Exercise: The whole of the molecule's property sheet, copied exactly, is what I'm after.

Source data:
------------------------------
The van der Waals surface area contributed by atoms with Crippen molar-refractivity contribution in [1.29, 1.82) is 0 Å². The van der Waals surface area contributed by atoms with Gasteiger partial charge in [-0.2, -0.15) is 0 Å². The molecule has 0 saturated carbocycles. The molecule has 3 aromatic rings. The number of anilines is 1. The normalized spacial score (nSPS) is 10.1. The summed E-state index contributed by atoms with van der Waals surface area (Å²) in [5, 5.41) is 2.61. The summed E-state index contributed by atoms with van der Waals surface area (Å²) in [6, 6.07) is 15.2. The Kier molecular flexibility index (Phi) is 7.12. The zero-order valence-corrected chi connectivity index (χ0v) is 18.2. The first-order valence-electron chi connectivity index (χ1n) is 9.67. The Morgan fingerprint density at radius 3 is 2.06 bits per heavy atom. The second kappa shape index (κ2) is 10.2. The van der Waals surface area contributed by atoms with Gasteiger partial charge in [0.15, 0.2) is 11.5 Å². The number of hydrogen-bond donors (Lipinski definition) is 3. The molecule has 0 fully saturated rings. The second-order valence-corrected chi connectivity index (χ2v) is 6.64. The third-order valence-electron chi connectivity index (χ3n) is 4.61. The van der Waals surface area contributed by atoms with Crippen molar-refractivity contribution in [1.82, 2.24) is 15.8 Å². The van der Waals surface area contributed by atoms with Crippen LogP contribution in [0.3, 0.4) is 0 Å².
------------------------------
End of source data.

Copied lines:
The van der Waals surface area contributed by atoms with Crippen molar-refractivity contribution in [1.29, 1.82) is 0 Å². The van der Waals surface area contributed by atoms with Gasteiger partial charge in [-0.2, -0.15) is 0 Å². The molecule has 0 saturated carbocycles. The molecule has 3 aromatic rings. The number of anilines is 1. The normalized spacial score (nSPS) is 10.1. The summed E-state index contributed by atoms with van der Waals surface area (Å²) in [5, 5.41) is 2.61. The summed E-state index contributed by atoms with van der Waals surface area (Å²) in [6, 6.07) is 15.2. The Kier molecular flexibility index (Phi) is 7.12. The zero-order valence-corrected chi connectivity index (χ0v) is 18.2. The first-order valence-electron chi connectivity index (χ1n) is 9.67. The Morgan fingerprint density at radius 3 is 2.06 bits per heavy atom. The second kappa shape index (κ2) is 10.2. The van der Waals surface area contributed by atoms with Gasteiger partial charge in [0.15, 0.2) is 11.5 Å². The number of hydrogen-bond donors (Lipinski definition) is 3. The molecule has 0 fully saturated rings. The second-order valence-corrected chi connectivity index (χ2v) is 6.64. The third-order valence-electron chi connectivity index (χ3n) is 4.61. The van der Waals surface area contributed by atoms with Crippen molar-refractivity contribution in [1.82, 2.24) is 15.8 Å². The van der Waals surface area contributed by atoms with Crippen LogP contribution in [0.3, 0.4) is 0 Å².